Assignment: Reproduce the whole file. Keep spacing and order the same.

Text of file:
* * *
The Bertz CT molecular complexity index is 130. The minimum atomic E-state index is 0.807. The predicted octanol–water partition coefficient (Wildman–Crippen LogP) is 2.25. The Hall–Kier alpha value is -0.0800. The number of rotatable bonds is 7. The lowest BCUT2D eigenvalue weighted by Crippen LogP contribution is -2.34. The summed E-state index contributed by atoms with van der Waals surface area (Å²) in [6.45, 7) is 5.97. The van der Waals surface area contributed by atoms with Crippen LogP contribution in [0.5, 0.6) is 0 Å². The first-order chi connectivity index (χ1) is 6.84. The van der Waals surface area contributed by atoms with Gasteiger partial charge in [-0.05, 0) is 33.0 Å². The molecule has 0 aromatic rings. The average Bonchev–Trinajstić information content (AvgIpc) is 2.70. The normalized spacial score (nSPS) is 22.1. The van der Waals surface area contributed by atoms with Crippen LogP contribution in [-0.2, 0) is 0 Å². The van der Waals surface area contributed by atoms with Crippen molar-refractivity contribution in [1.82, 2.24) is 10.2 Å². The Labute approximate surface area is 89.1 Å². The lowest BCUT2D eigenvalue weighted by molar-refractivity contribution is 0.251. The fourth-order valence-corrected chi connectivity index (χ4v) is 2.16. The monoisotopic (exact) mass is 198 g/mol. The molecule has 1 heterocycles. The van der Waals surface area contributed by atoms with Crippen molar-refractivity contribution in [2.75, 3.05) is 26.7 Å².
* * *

The Bertz CT molecular complexity index is 130. The minimum atomic E-state index is 0.807. The predicted octanol–water partition coefficient (Wildman–Crippen LogP) is 2.25. The Hall–Kier alpha value is -0.0800. The number of rotatable bonds is 7. The lowest BCUT2D eigenvalue weighted by Crippen LogP contribution is -2.34. The summed E-state index contributed by atoms with van der Waals surface area (Å²) in [6.45, 7) is 5.97. The van der Waals surface area contributed by atoms with Crippen LogP contribution in [0.5, 0.6) is 0 Å². The first-order chi connectivity index (χ1) is 6.84. The van der Waals surface area contributed by atoms with Gasteiger partial charge in [-0.05, 0) is 33.0 Å². The molecule has 0 aromatic rings. The average Bonchev–Trinajstić information content (AvgIpc) is 2.70. The normalized spacial score (nSPS) is 22.1. The van der Waals surface area contributed by atoms with Crippen LogP contribution in [-0.2, 0) is 0 Å². The van der Waals surface area contributed by atoms with Crippen molar-refractivity contribution in [1.82, 2.24) is 10.2 Å². The Labute approximate surface area is 89.1 Å². The lowest BCUT2D eigenvalue weighted by molar-refractivity contribution is 0.251. The fourth-order valence-corrected chi connectivity index (χ4v) is 2.16. The monoisotopic (exact) mass is 198 g/mol. The molecule has 1 heterocycles. The van der Waals surface area contributed by atoms with Crippen molar-refractivity contribution in [2.75, 3.05) is 26.7 Å².